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SANDS: Magnus Carlsen is a chess champ with a taste for slow torture
He’s young, he’s good, he’s a fighter at the board. He’s even got a great back story as an upstart from the game’s hinterlands who now ranks No. 1 on the world wall chart ahead of all those powerful Russians, Armenians and Chinese.
But Norway’s Magnus Carlsen presents something of a problem for a humble chess columnist. His best wins tend to be slow, sadistic positional squeezes, anacondalike asphyxiations in which Carlsen will happily nurse the tiniest of endgame advantages — or sometimes no advantage at all — before forcing his exhausted opponent to concede on Move 79. It gets the job done, but doesn’t leave much for the annotator to remark on or for the reader to enjoy.
Happily, Carlsen occasionally can fashion a more expeditious crush, and against the very top competition. On his way to winning the superelite Fifth Masters Final tournament, Carlsen seized on a tiny inaccuracy from reigning world champion Viswanathan Anand to strike like a cobra, dispatching the Indian star in just 30 moves.
While games between top-level players rarely produce spectacular fireworks, it is also the case that one mistake can prove fatal — and quickly. Here in a Rossolimo Sicilian, Anand goes wrong as Black just after getting in the classic Sicilian freeing move with his d-pawn: 15. Kh1 d5 16. Nxc6! (Black was inviting 16. cxd5? Nxd5! 17. exd5 Rxd5 18. Nxc6 Rxd1 19. Nxe7+ Kh8 20. Raxd1 Qe6, restoring the material balance) bxc6 17. Qe1 Rdc8? (perhaps the losing move, according to Anand; better was 17. … Re8 18. e5 Nd7 19. e6 fxe6 20. Bxg7 Kxg7 21. Nf4 e5, holding) 18. e5 Ne8 19. e6! fxe6 20. Nf4 Bxc3 21. Qxc3, and White’s control of the long diagonal and pressure on the e-file more than make up for the lost pawn.
A nice repositioning by Carlsen turns the positional edge into a winning attack: 24. g4! (keeping the bad knight on g7 bottled up) Rc6? (the last mistake; something like 24. … Rf8 held out longer) 25. Nh3! Ne8 26. Qh6, the point of White’s previous move — now the knight comes back into play with a killer kingside attack.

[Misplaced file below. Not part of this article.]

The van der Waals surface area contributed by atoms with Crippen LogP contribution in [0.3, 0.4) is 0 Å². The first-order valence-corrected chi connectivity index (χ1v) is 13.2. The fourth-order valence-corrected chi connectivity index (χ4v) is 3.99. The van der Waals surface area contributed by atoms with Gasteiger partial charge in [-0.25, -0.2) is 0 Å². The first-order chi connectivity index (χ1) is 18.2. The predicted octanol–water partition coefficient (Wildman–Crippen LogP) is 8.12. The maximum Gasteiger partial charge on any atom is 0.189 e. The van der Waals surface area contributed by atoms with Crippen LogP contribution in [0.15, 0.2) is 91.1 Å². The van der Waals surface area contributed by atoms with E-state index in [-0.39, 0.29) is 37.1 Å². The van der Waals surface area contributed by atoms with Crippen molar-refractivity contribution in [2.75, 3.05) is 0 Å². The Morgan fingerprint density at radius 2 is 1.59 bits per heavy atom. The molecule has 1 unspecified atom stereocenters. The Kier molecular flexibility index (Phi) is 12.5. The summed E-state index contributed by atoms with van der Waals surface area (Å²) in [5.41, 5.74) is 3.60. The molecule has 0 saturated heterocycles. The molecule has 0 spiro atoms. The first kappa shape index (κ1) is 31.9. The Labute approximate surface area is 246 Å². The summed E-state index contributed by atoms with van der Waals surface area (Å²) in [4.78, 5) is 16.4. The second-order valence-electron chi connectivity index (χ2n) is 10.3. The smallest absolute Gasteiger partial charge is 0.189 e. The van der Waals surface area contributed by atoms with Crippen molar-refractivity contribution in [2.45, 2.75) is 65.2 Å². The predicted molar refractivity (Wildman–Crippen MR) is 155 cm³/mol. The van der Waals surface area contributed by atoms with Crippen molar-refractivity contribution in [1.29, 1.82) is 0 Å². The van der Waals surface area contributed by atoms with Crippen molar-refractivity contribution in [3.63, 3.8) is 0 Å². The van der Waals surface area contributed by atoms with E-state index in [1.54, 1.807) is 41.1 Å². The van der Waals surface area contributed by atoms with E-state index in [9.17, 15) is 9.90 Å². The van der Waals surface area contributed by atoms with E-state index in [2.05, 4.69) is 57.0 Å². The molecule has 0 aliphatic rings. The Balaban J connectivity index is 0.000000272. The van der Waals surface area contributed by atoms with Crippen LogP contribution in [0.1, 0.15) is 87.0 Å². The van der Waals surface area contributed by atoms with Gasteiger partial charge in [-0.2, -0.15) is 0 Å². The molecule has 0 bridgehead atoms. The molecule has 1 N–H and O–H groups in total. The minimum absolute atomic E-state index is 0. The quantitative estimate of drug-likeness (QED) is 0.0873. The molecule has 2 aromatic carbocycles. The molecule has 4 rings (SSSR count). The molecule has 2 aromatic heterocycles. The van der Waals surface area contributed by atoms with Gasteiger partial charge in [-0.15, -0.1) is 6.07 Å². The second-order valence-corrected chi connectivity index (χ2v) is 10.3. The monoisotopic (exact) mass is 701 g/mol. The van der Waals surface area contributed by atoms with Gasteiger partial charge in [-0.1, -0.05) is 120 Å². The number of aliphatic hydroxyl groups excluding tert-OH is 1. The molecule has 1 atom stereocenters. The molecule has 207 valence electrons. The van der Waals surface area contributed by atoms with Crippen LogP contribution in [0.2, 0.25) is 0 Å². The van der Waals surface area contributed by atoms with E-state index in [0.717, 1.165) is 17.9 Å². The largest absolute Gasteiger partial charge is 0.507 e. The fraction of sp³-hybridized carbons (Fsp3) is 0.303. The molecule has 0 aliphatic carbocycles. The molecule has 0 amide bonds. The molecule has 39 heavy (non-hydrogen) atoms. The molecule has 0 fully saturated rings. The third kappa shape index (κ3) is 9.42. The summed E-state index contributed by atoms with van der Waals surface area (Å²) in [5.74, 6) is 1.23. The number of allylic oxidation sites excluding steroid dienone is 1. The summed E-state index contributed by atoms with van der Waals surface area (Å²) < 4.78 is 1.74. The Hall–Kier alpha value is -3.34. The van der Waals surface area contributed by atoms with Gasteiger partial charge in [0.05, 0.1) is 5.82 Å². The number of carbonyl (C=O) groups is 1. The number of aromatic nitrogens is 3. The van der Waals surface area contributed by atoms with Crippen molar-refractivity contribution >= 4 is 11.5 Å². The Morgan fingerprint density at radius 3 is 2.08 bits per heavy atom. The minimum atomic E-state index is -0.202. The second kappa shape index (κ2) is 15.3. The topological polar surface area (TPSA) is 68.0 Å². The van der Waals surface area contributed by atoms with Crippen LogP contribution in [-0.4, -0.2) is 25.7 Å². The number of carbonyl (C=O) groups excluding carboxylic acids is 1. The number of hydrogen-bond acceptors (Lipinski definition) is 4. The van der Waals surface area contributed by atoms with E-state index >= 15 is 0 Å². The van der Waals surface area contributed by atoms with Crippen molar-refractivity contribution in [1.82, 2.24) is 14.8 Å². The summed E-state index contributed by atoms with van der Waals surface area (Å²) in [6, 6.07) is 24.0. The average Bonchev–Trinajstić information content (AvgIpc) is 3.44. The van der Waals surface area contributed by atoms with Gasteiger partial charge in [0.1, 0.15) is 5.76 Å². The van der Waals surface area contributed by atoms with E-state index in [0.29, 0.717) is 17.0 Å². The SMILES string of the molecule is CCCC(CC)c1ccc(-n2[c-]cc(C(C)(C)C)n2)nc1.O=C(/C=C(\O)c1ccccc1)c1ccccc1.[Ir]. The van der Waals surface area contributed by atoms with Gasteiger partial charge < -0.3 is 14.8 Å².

The finale: 27. Ng5 d3 28. Re5! (with the threat of 29. Nxh7! Nxh7 30. Qxg6+ Kh8 31. Rh5) Kh8 29. Rd1 Qa6 a4, and Carlsen will first take the pawn on d3 and then target the pawn on e6 at his leisure. Seeing no defense, Anand resigned.
Carlsen and New York-born Italian GM Fabiano Caruana ended up in a tie for first in the tournament, a six-GM double round robin split between Bilbao, Spain, and Sao Paolo. Carlsen won both games of the blitz playoff to claim the title in this Category 22 event.
Not every game is so flawlessly played, and we can thank the chess gods for that. The recent U.S. Chess League match between FM Alex Getz of the Dallas Destiny and WGM Tatyana Abrahamyan for the Los Angeles Vibe saw the advantage swing between the two players like a badminton shuttlecock, with Getz emerging the winner in an uneven but hugely entertaining affair.
Their Tarrasch French (3. Nd2) produces a wild, wide-open battle after Black’s aggressive 8. … g5!? 9. dxc5 g4; Abrahamyan launches an all-out mating attack at a time when her king is still in the center and her queenside still undeveloped.
Her gamble seems to be paying off after 15. Rb1 g3 16. Kh1 Qh4 17. fxg3 Rxg3 18. Rb3 Ng4, as Black’s pieces swarm around the White king. Both players wobble on the tightrope in the ensuing play: 19. Nf3 Qh5 (coming up just short was 19. … Rxf3!? 20. gxf3 Nf2+ 21. Kg1 Nd3+ 22. Be3 Qg5+ 23. Kh1 Bxe3 24. Qxd3 d4 25. Qxh7, with a highly unclear position) 20. Bd1 Be5 21. h3 Bc7 22. Nh2?! (Ng5! Rxb3 23. axb3 Bd7 24. Nxf7 looks much more dangerous to Black) Rxb3 23. Nxg4 Rxh3+ 24. gxh3 Qxh3+ 25. Kg1 (see diagram), a crazy position almost impossible to evaluate over the board.
The players trade wild blows until one last Black oversight allows Getz to launch a mating attack of his own: 25. … f5? (Black holds the balance with 25. … Bb6+ 26. Be3 Qg3+ 27. Kh1 Bxe3 28. Nxe3 Bd7, as 29. Nxd5? is met by 29. … Bc6) 26. Rxf5? (White overlooks 26. Ba4+! Ke7 [Bd7 27. Qxe6+] 27. Bg5+ Kf7 [Kd6 28. Qe5 mate] 28. Rxf5+! exf5 29. Qe8+ Kg7 30. Bf6 mate) Bb6+ 27. Be3, when Black still could have claimed the draw with 27. … Qg3+ 28. Kh1 Qh3+ 29. Kg1 Qg3+, as White can’t escape with 30. Kf1? Qh3+ 31. Kf2 Bxe3+ 32. Nxe3 Qh4+ 33. Kg1 Bd7.
Instead, White this time finds the killer check: 27. … d4? (calculating that any move of the attacked bishop allows 28. … d3+, winning the queen) 28. Ba4+! Bd7 (Kd8 29. Bg5+ Kc7 30. Qe5 is mate) 29. Bxd7+ Kxd7 30. Qb5+, and Black’s king is caught in the crosshairs.
The swarming White pieces run the king to ground on 30. … Ke7 31. Bg5+ Kd6 32. Qe5+ Kd7 (Kc6 33. Qxe6+ Kc7 34. Bf4+ Kd8 35. Rf8 mate) 33. Rf7+, and Abrahamyan resigned ahead of 33. … Kc8 (Kc6 34. b5 mate) 34. Qh8+ Bd8 35. Qxd8 mate.
Carlsen-Anand, 5th Finals Masters, Bilbao, Spain, October 2012
© Copyright 2014 The Washington Times, LLC. Click here for reprint permission.
About the Author
Raised in Northern Virginia, David R. Sands received an undergraduate degree from the University of Virginia and a master’s degree from the Fletcher School of Law and Diplomacy at Tufts University. He worked as a reporter for several Washington-area business publications before joining The Washington Times.
At The Times, Mr. Sands has covered numerous beats, including international trade, banking, politics ...
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